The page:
Doggy etiquette: 7 tips to make walkies fun!

Author picture Pawshake

As a pet sitter at Pawshake, you'll want to be a shining example. Those of you offering dog walking services in particular will need to be familiar with the manners that are expected in dog-friendly walking areas and off-lead zones. You might come across plenty of unleashed dogs - and their owners! - in such places. This can be a lot of fun, providing that you're all considerate of each another. In order for dogs and their owners or pet sitters to enjoy a pleasant walk, it's important to be aware of the unwritten 'rules' of walking your dog in public. Stick with these simple guidelines and you can be sure of fun and stress-free walkies with your four legged friend!

1) Leave leashed dogs well alone

That goes for both you and your furry sidekick. A dog is on a lead for a reason, maybe even a reason that you're not aware of. They might have a physical problem, be aggressive, timid or perhaps on heat, for example. Keep a suitable distance, unless the owner indicates that it's okay to approach.

2) Don't let dogs 'work things out for themselves'

This is a mistake. Avoid tense situations, as these can quickly get out of hand. If a dog doesn't appreciate the company of other dogs, then give them a wide berth. And never allow your four-legged friend to chase after other dogs that are unfamilar. You might think 'my dog never does any harm', but you don't know the effect it might be having on the other dog. It could be fearful, insecure or even traumatised. And you want to avoid a dog fight at all costs!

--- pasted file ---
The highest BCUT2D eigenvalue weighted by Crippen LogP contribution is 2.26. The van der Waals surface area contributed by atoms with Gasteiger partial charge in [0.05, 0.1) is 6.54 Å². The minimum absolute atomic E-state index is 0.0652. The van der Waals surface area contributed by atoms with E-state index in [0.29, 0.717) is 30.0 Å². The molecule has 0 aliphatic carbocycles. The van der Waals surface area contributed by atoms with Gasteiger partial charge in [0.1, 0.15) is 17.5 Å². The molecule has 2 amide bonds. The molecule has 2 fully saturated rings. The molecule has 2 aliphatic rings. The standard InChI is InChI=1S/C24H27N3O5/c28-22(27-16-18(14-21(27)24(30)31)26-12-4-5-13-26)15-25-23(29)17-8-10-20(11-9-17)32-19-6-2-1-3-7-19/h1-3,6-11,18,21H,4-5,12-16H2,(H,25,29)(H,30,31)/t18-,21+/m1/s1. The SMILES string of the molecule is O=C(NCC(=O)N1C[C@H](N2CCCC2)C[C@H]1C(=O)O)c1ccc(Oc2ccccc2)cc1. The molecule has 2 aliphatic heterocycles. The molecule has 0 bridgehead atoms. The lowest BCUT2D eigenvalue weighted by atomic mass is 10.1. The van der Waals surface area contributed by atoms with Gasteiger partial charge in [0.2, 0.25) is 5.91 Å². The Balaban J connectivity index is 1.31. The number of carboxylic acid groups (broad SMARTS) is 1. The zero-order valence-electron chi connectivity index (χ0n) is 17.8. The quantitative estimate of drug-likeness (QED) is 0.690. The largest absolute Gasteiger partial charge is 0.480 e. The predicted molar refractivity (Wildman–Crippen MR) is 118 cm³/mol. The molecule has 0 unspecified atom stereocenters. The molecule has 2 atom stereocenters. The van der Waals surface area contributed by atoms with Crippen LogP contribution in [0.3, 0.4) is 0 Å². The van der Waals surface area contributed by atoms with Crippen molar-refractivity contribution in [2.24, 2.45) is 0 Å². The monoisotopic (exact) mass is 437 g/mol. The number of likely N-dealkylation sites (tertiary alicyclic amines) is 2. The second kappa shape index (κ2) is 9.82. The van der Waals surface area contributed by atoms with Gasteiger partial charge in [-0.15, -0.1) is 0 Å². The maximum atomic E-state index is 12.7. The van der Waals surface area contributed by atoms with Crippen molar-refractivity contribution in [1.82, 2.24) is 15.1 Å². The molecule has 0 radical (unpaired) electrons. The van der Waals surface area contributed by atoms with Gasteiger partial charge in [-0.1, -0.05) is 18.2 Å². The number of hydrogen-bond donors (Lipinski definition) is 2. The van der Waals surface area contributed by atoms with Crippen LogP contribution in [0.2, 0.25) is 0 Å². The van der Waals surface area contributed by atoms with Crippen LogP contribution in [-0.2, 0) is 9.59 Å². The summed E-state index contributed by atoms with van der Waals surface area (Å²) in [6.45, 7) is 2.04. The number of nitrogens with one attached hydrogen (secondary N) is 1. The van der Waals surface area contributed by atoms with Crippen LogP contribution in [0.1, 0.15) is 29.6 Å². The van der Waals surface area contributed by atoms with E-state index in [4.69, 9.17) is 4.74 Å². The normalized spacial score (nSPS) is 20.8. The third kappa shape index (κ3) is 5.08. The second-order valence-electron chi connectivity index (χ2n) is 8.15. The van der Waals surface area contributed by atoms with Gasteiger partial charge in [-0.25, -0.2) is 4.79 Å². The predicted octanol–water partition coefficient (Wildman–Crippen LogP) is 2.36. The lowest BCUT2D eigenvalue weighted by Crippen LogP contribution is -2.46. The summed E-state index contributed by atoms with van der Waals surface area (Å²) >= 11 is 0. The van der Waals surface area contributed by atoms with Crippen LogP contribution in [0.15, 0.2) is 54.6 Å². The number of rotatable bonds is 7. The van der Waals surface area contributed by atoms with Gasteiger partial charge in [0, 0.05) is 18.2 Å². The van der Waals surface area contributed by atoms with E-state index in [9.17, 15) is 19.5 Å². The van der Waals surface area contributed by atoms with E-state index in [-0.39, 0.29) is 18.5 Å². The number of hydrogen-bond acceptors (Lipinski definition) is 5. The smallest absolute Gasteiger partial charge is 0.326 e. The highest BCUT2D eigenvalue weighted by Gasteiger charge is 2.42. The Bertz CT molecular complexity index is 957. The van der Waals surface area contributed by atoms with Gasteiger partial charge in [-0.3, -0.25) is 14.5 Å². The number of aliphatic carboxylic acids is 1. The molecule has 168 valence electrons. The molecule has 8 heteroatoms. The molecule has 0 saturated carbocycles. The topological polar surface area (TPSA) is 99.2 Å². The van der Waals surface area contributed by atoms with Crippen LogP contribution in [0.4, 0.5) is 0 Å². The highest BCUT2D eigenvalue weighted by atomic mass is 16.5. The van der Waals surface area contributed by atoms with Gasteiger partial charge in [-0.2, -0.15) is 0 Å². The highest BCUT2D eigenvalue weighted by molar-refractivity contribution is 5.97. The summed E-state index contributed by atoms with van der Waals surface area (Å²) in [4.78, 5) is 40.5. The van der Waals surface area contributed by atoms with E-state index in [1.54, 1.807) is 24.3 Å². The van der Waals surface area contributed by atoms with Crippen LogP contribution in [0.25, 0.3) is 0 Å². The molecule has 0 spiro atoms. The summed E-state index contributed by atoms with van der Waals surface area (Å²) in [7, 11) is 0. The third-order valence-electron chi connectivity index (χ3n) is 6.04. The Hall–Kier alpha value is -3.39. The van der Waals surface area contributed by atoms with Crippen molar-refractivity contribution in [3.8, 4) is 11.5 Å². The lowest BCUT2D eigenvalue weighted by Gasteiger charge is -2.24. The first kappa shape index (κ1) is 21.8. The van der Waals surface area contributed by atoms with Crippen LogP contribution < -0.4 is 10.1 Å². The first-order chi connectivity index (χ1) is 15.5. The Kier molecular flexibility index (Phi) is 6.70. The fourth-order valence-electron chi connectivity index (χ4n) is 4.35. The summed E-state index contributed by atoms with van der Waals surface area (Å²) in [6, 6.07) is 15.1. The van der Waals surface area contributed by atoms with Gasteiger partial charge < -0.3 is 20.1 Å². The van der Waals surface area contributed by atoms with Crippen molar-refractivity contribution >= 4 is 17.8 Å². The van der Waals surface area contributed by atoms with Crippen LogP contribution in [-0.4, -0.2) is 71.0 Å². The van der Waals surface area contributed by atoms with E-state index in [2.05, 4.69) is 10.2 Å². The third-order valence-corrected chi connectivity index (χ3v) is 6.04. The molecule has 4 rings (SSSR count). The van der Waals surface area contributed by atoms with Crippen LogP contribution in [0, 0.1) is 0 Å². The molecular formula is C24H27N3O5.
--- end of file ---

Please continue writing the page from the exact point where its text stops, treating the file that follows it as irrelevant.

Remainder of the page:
3) Make sure that your dog doesn't chase after runners / horse riders / cyclists

Even though you know your dog only wants to play, it can be extremely bothersome when they run after other people (yes, even in a off-lead area). After all, this area is intended as a place for humans and animals to come safely together, not as a haven for your dog to go crazy. Keep your faithful friend visibly under control and if you're unable to do so, keep them securely leashed instead.

4) Playing might be fun, but...

Always intervene if the other dog doesn't want to play, becomes fearful / angry, or the owner doesn't like it. If the owner asks you to keep a distance, then do so.

5) Clean up your dog's poop

Yep, it's not always pleasant, but do it anyway or you could be facing a hefty fine. This not only fosters goodwill with non-dog owners, it also enables you to benefit from clean, poo-free dog walking areas!

6) Treat each other with respect

So many people, so many dogs - all of whom are different. Be considerate and treat each other with respect. Be friendly and keep an eye on the body language of other dogs and humans. Don't know much about doggy body language? There are plenty of good books on this very topic so get reading!

7) Keep an eye on your dog and enjoy each other's company!

Finally: enjoy yourself and your dog will too! If you make the most of your dog's walk, then you'll both get a lot more out of it. Playing with your dog's favourite ball, running and generally frolicking around will increase your bond with your dog. Don't spend the entire walk glued to your mobile phone, but rather be present and look around. Always pay close attention to your pooch, so you can anticipate and swiftly react to any unexpected encounters. And, most importantly, make sure you have that next poo bag at the ready...

Have fun!